tips for stewing fruit from the allotment

Six Unlikely Fruit That Makes Great Jam

A few years ago, I dreamt of running my own jam-making business. I didn’t plan to take over the jam world, just a dabble in the local farmers’ markets and some extra pocket money.

I bought (a lot of) jars and designed logos and labels. Jono’s Man Jam was born.

Being a typically faddish man, this new venture didn’t get very far, but it did last long enough for me to make a large number of different jams. Finding fruit that made good jam from hedgerows, gardens and local parks was something that very much floated by boat, and I was reminded of this during a Twitter convo earlier in the week.

@suffikboi had been making gooseberry jam. I made a big batch of gooseberry Jono’s Man Jam back in the day as I had six very productive bushes on the allotment. The Twitter exchange made me think of what delicious jam red gooseberries made. Topping and tailing the fruit is a bit of a chore, but it sets easily and makes a beautiful red jam.

Strawberry and raspberry are the jams seen as the tastiest in the shops, but I reckon red gooseberry can easily hold its own in the taste stakes. Here are 5 other unlikely fruits that make delicious jam.

Rhubarb jam is often quite runny due to the low pectin content, but this can be helped by adding the juice of a lemon or using jam sugar. The fruit-cum-vegetable does make a smashing jam though, which is tarter than your average preserve. Add vanilla or ginger for extra taste sensations.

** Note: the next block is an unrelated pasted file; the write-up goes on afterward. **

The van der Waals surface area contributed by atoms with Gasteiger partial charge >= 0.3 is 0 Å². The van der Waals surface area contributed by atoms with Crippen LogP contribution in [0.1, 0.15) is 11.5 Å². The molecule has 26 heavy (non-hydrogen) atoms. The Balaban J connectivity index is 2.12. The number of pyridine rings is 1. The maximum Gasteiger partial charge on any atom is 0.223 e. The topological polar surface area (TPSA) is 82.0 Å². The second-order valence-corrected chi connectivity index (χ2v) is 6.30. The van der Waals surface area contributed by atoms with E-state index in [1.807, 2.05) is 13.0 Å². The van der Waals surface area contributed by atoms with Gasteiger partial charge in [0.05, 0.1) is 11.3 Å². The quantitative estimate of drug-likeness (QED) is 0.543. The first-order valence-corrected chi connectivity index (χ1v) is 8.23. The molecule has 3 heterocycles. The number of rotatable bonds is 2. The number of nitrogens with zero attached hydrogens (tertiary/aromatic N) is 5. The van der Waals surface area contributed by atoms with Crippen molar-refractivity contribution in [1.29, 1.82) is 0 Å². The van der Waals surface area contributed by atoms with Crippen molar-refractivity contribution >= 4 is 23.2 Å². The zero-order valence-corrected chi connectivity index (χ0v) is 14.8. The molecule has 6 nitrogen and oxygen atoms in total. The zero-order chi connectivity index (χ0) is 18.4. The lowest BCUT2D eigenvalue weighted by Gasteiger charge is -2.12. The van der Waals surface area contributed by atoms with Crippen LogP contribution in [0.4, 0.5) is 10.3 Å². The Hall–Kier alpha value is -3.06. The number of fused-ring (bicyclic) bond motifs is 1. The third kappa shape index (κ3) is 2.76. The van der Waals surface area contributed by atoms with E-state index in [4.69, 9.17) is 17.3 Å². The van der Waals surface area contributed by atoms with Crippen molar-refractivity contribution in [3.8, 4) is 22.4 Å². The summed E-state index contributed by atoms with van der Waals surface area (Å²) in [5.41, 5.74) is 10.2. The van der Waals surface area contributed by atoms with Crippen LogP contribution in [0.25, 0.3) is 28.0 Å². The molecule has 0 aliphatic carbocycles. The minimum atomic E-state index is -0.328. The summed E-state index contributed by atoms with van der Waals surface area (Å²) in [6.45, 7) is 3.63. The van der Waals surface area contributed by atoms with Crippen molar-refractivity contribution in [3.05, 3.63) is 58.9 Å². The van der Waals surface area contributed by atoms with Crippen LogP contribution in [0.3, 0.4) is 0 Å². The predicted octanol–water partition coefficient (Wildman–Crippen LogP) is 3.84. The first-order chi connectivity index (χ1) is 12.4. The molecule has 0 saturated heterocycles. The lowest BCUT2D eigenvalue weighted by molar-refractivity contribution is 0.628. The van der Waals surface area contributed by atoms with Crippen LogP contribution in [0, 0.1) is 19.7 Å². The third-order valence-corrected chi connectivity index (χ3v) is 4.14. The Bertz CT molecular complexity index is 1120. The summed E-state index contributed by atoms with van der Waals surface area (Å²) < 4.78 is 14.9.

The good old plum is a more commonly made jam than the very similar greengage, but it’s actually the latter I prefer. Both fruits are full of pectin so set well, and being big they provide plenty of bang for the buck. The greengage is a slightly sweeter jam, and my inaugural ‘Tresspass Greengage’ (don’t ask…) is still my favourite batch of jam I’ve ever made.

…apart from the damson maybe.

For me, ‘jamson’ is the tastiest jam available to man, even beating strawberry. I don’t make much, as the preparation is annoyingly fiddly, but the end product is gorgeous. The jam is a striking deep, red colour, and being that bit tarter than other fruit, the jam is a refreshingly sharper taste than most others.

I also use less sugar than other recipes suggest. This is a general rule of thumb in my jam making, as I do like a tarter jam.

I stumbled across this amazing sloe and apple recipe a few years ago when I was searching for sloe gin info, and although technically a jelly, I did all the normal jammy things with it such as spread on toast.

The recipe is on the excellent niche website and is mysteriously credited to ‘MJM’, from Essex. The jelly is deliciously tangy and cooks up in the same colour as sloe gin.

I don’t tend to grow pumpkins much these days, but when I did I use to use up aging fruits by making a jam or marmalade. There are a couple of good recipes knocking around online, including Hugh Fearnley-Whittingstall’s jam and this orange marmalade on the Nigella Lawson community.

Both of these recipes use ginger, which adds a very satisfying zip to the end product.

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